Oil dives close to four-month low
New York oil prices sank close to a four-month low on Monday as traders eyed a deepening Greek debt crisis, stronger dollar and resurgent worries about the Chinese and US economies, traders said.
New York's main contract, West Texas Intermediate (WTI) light sweet crude for July delivery, plunged to $91.14 a barrel -- the lowest point since February 23.
The July contract, which expires at the end of trading on Monday, later recovered to $91.79 a barrel, but this was still down $1.22 from Friday's close.
Elsewhere on Monday, Brent North Sea crude for August shed $1.59 to $111.62 a barrel in early afternoon deals in London.
"Crude oil prices extended (pre-weekend) losses, dragged lower by persistent concerns about Greece," said analyst Myrto Sokou at the Sucden Financial Research brokerage.
"The euro reacted straight on the news and came under further pressure against the US dollar, weighting heavily on most commodity prices and pushing oil prices lower.
"In addition, recent weak macroeconomic figures from China and the US confirmed a potential slowdown in the future oil demand," she added.
The European single currency dropped to $1.4232 on Monday from $1.4301 late in New York on Friday, amid uncertainty over an international bailout for bankruptcy-threatened Greece, analysts said.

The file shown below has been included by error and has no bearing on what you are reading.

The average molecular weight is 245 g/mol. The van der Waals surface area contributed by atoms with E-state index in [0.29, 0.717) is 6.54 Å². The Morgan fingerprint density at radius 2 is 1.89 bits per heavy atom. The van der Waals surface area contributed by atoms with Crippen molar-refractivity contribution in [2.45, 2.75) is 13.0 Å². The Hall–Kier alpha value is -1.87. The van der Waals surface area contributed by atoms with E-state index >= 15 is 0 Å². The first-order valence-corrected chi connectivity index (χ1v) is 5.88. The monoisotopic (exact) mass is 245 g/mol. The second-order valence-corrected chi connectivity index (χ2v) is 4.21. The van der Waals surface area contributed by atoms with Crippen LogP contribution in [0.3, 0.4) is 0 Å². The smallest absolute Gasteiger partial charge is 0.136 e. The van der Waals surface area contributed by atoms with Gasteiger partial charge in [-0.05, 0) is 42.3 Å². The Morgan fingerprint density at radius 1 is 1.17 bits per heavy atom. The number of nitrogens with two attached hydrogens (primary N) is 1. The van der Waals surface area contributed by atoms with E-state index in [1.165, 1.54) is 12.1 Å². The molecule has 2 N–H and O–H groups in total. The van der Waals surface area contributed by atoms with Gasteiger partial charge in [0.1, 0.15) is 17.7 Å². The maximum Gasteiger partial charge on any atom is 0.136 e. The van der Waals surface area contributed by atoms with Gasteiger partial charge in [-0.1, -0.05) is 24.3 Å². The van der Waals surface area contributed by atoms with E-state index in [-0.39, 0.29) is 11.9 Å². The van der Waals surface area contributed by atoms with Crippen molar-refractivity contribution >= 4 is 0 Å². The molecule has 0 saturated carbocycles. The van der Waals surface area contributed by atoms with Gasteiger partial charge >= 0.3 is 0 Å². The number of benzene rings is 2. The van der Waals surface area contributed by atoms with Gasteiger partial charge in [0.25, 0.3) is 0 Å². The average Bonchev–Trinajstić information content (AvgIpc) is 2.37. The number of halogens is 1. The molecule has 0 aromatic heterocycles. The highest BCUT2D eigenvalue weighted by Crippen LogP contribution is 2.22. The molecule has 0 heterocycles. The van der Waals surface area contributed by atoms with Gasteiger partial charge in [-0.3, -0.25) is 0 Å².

A stronger greenback makes dollar-priced raw materials such as crude oil more expensive for buyers using weaker currencies. In turn, that tends to weigh on demand and prices.
Eurozone ministers said blocked loans due to bankruptcy-threatened Greece under last year's bailout should be freed up by "mid-July," as they wrapped up crunch weekend talks.
Athens will now receive a disputed 12-billion-euro ($17-billion-dollar) fifth bailout installment once the Greek parliament passes a new austerity package.
Markets worry that a default on Greek debt could trigger a cascade of problems in Europe's bigger economies, including Spain. Such a domino effect could again devastate the global financial system, much like the massive crisis of 2008.
"Oil prices continue to be worn down by pressures concerning the Greek debt crisis, which is affecting markets globally," said Victor Shum, an analyst with Purvin and Gertz international energy consultancy in Singapore.
© 2011 AFP